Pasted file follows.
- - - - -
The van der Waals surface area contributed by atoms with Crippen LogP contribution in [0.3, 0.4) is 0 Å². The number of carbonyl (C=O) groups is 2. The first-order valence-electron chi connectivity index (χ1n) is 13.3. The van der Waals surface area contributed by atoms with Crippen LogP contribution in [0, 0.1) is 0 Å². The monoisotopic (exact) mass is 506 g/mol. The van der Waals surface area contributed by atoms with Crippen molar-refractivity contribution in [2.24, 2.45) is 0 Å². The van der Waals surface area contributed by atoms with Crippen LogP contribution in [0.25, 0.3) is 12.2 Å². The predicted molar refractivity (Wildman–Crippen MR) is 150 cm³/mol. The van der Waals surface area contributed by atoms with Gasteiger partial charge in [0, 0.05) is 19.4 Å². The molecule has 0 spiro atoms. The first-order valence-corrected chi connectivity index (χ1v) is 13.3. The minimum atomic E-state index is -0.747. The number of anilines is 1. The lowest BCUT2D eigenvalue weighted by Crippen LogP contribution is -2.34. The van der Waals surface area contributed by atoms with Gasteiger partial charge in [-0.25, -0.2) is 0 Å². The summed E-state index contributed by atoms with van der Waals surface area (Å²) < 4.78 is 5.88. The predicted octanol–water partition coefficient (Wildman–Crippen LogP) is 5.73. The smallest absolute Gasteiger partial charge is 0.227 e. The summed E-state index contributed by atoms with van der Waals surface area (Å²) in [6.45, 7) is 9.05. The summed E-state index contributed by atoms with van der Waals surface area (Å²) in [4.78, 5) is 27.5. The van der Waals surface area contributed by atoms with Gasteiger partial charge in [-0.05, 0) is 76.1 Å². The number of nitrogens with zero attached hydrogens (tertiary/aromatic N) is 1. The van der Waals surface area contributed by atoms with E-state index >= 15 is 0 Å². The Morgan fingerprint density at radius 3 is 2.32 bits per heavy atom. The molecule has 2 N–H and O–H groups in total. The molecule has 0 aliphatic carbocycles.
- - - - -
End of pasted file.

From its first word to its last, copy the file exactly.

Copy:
The van der Waals surface area contributed by atoms with Crippen LogP contribution in [0.3, 0.4) is 0 Å². The number of carbonyl (C=O) groups is 2. The first-order valence-electron chi connectivity index (χ1n) is 13.3. The van der Waals surface area contributed by atoms with Crippen LogP contribution in [0, 0.1) is 0 Å². The monoisotopic (exact) mass is 506 g/mol. The van der Waals surface area contributed by atoms with Crippen molar-refractivity contribution in [2.24, 2.45) is 0 Å². The van der Waals surface area contributed by atoms with Crippen LogP contribution in [0.25, 0.3) is 12.2 Å². The predicted molar refractivity (Wildman–Crippen MR) is 150 cm³/mol. The van der Waals surface area contributed by atoms with Gasteiger partial charge in [0, 0.05) is 19.4 Å². The molecule has 0 spiro atoms. The first-order valence-corrected chi connectivity index (χ1v) is 13.3. The minimum atomic E-state index is -0.747. The number of anilines is 1. The lowest BCUT2D eigenvalue weighted by Crippen LogP contribution is -2.34. The van der Waals surface area contributed by atoms with Gasteiger partial charge in [-0.25, -0.2) is 0 Å². The summed E-state index contributed by atoms with van der Waals surface area (Å²) < 4.78 is 5.88. The predicted octanol–water partition coefficient (Wildman–Crippen LogP) is 5.73. The smallest absolute Gasteiger partial charge is 0.227 e. The summed E-state index contributed by atoms with van der Waals surface area (Å²) in [6.45, 7) is 9.05. The summed E-state index contributed by atoms with van der Waals surface area (Å²) in [4.78, 5) is 27.5. The van der Waals surface area contributed by atoms with Gasteiger partial charge in [-0.05, 0) is 76.1 Å². The number of nitrogens with zero attached hydrogens (tertiary/aromatic N) is 1. The van der Waals surface area contributed by atoms with E-state index >= 15 is 0 Å². The Morgan fingerprint density at radius 3 is 2.32 bits per heavy atom. The molecule has 2 N–H and O–H groups in total. The molecule has 0 aliphatic carbocycles.